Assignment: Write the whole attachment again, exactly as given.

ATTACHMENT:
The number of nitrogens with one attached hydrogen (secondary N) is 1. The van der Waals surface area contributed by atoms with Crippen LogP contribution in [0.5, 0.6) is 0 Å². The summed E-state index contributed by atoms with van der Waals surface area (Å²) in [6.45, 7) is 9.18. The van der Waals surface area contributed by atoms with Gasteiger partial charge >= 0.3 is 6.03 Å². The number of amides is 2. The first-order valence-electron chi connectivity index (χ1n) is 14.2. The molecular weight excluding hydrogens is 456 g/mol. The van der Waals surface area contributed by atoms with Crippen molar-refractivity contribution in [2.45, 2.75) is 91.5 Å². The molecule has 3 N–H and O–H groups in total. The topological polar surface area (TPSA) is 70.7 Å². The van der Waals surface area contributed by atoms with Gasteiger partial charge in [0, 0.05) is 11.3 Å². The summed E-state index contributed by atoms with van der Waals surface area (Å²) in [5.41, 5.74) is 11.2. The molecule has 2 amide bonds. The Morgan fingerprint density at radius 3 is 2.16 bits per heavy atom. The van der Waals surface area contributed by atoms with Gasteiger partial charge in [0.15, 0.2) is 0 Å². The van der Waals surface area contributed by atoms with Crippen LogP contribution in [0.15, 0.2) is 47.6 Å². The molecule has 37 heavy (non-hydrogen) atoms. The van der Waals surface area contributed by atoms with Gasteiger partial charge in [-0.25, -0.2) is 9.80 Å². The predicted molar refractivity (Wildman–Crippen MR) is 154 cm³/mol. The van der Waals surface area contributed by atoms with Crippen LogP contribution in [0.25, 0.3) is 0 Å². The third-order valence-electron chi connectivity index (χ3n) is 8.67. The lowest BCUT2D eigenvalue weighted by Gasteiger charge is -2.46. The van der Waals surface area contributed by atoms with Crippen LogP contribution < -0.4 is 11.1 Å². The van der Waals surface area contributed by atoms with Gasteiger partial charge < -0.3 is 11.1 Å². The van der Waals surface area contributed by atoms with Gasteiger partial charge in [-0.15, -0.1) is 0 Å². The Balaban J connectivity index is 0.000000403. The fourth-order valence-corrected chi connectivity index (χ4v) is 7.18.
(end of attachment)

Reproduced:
The number of nitrogens with one attached hydrogen (secondary N) is 1. The van der Waals surface area contributed by atoms with Crippen LogP contribution in [0.5, 0.6) is 0 Å². The summed E-state index contributed by atoms with van der Waals surface area (Å²) in [6.45, 7) is 9.18. The van der Waals surface area contributed by atoms with Gasteiger partial charge >= 0.3 is 6.03 Å². The number of amides is 2. The first-order valence-electron chi connectivity index (χ1n) is 14.2. The molecular weight excluding hydrogens is 456 g/mol. The van der Waals surface area contributed by atoms with Crippen molar-refractivity contribution in [2.45, 2.75) is 91.5 Å². The molecule has 3 N–H and O–H groups in total. The topological polar surface area (TPSA) is 70.7 Å². The van der Waals surface area contributed by atoms with Gasteiger partial charge in [0, 0.05) is 11.3 Å². The summed E-state index contributed by atoms with van der Waals surface area (Å²) in [5.41, 5.74) is 11.2. The molecule has 2 amide bonds. The Morgan fingerprint density at radius 3 is 2.16 bits per heavy atom. The van der Waals surface area contributed by atoms with Gasteiger partial charge in [0.15, 0.2) is 0 Å². The van der Waals surface area contributed by atoms with Crippen LogP contribution in [0.15, 0.2) is 47.6 Å². The molecule has 37 heavy (non-hydrogen) atoms. The van der Waals surface area contributed by atoms with Gasteiger partial charge in [-0.25, -0.2) is 9.80 Å². The predicted molar refractivity (Wildman–Crippen MR) is 154 cm³/mol. The van der Waals surface area contributed by atoms with Crippen LogP contribution in [0.25, 0.3) is 0 Å². The third-order valence-electron chi connectivity index (χ3n) is 8.67. The lowest BCUT2D eigenvalue weighted by Gasteiger charge is -2.46. The van der Waals surface area contributed by atoms with Crippen LogP contribution < -0.4 is 11.1 Å². The van der Waals surface area contributed by atoms with Gasteiger partial charge < -0.3 is 11.1 Å². The van der Waals surface area contributed by atoms with Gasteiger partial charge in [-0.15, -0.1) is 0 Å². The Balaban J connectivity index is 0.000000403. The fourth-order valence-corrected chi connectivity index (χ4v) is 7.18.